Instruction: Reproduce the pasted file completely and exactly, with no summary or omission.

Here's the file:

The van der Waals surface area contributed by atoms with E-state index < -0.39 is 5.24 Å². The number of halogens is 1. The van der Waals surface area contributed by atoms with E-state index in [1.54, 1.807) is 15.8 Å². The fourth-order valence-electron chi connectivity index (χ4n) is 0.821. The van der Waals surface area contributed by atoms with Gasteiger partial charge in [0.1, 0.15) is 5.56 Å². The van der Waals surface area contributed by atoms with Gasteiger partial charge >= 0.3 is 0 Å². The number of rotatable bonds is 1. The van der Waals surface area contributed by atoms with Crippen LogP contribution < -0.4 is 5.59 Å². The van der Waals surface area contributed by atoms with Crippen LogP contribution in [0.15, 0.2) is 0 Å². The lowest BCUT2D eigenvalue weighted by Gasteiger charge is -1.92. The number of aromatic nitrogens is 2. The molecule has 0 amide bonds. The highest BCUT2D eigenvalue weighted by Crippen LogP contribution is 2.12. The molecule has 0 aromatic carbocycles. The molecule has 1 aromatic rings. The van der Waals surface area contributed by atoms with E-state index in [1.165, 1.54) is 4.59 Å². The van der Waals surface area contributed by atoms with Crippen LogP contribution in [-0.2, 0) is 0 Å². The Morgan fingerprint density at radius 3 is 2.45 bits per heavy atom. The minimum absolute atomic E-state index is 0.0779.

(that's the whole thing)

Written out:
The van der Waals surface area contributed by atoms with E-state index < -0.39 is 5.24 Å². The number of halogens is 1. The van der Waals surface area contributed by atoms with E-state index in [1.54, 1.807) is 15.8 Å². The fourth-order valence-electron chi connectivity index (χ4n) is 0.821. The van der Waals surface area contributed by atoms with Gasteiger partial charge in [0.1, 0.15) is 5.56 Å². The van der Waals surface area contributed by atoms with Gasteiger partial charge >= 0.3 is 0 Å². The number of rotatable bonds is 1. The van der Waals surface area contributed by atoms with Crippen LogP contribution < -0.4 is 5.59 Å². The van der Waals surface area contributed by atoms with Crippen LogP contribution in [0.15, 0.2) is 0 Å². The lowest BCUT2D eigenvalue weighted by Gasteiger charge is -1.92. The number of aromatic nitrogens is 2. The molecule has 0 amide bonds. The highest BCUT2D eigenvalue weighted by Crippen LogP contribution is 2.12. The molecule has 0 aromatic carbocycles. The molecule has 1 aromatic rings. The van der Waals surface area contributed by atoms with E-state index in [1.165, 1.54) is 4.59 Å². The van der Waals surface area contributed by atoms with Crippen LogP contribution in [-0.2, 0) is 0 Å². The Morgan fingerprint density at radius 3 is 2.45 bits per heavy atom. The minimum absolute atomic E-state index is 0.0779.